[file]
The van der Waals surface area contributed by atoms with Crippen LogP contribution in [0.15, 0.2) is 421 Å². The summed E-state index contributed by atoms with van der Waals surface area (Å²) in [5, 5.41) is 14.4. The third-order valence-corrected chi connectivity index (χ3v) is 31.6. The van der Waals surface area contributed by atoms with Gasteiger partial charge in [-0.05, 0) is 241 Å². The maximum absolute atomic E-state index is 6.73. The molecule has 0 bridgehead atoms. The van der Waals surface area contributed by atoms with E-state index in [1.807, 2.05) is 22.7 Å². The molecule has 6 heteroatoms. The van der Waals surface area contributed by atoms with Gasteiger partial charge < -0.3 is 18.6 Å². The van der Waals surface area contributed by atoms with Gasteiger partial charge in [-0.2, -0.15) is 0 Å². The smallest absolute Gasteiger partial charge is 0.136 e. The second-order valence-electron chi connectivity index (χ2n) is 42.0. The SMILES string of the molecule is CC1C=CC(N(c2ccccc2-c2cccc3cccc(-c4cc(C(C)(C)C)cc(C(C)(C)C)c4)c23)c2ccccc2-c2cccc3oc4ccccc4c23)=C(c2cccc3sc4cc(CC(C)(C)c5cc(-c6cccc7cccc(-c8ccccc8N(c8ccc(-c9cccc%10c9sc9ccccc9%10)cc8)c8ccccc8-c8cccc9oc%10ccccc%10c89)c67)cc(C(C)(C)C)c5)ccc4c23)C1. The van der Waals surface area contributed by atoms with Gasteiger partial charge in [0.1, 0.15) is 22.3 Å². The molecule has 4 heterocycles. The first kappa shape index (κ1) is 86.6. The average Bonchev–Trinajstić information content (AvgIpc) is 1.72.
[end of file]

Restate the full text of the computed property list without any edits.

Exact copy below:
The van der Waals surface area contributed by atoms with Crippen LogP contribution in [0.15, 0.2) is 421 Å². The summed E-state index contributed by atoms with van der Waals surface area (Å²) in [5, 5.41) is 14.4. The third-order valence-corrected chi connectivity index (χ3v) is 31.6. The van der Waals surface area contributed by atoms with Gasteiger partial charge in [-0.05, 0) is 241 Å². The maximum absolute atomic E-state index is 6.73. The molecule has 0 bridgehead atoms. The van der Waals surface area contributed by atoms with E-state index in [1.807, 2.05) is 22.7 Å². The molecule has 6 heteroatoms. The van der Waals surface area contributed by atoms with Gasteiger partial charge < -0.3 is 18.6 Å². The van der Waals surface area contributed by atoms with Gasteiger partial charge in [-0.2, -0.15) is 0 Å². The smallest absolute Gasteiger partial charge is 0.136 e. The second-order valence-electron chi connectivity index (χ2n) is 42.0. The SMILES string of the molecule is CC1C=CC(N(c2ccccc2-c2cccc3cccc(-c4cc(C(C)(C)C)cc(C(C)(C)C)c4)c23)c2ccccc2-c2cccc3oc4ccccc4c23)=C(c2cccc3sc4cc(CC(C)(C)c5cc(-c6cccc7cccc(-c8ccccc8N(c8ccc(-c9cccc%10c9sc9ccccc9%10)cc8)c8ccccc8-c8cccc9oc%10ccccc%10c89)c67)cc(C(C)(C)C)c5)ccc4c23)C1. The van der Waals surface area contributed by atoms with Gasteiger partial charge in [0.1, 0.15) is 22.3 Å². The molecule has 4 heterocycles. The first kappa shape index (κ1) is 86.6. The average Bonchev–Trinajstić information content (AvgIpc) is 1.72.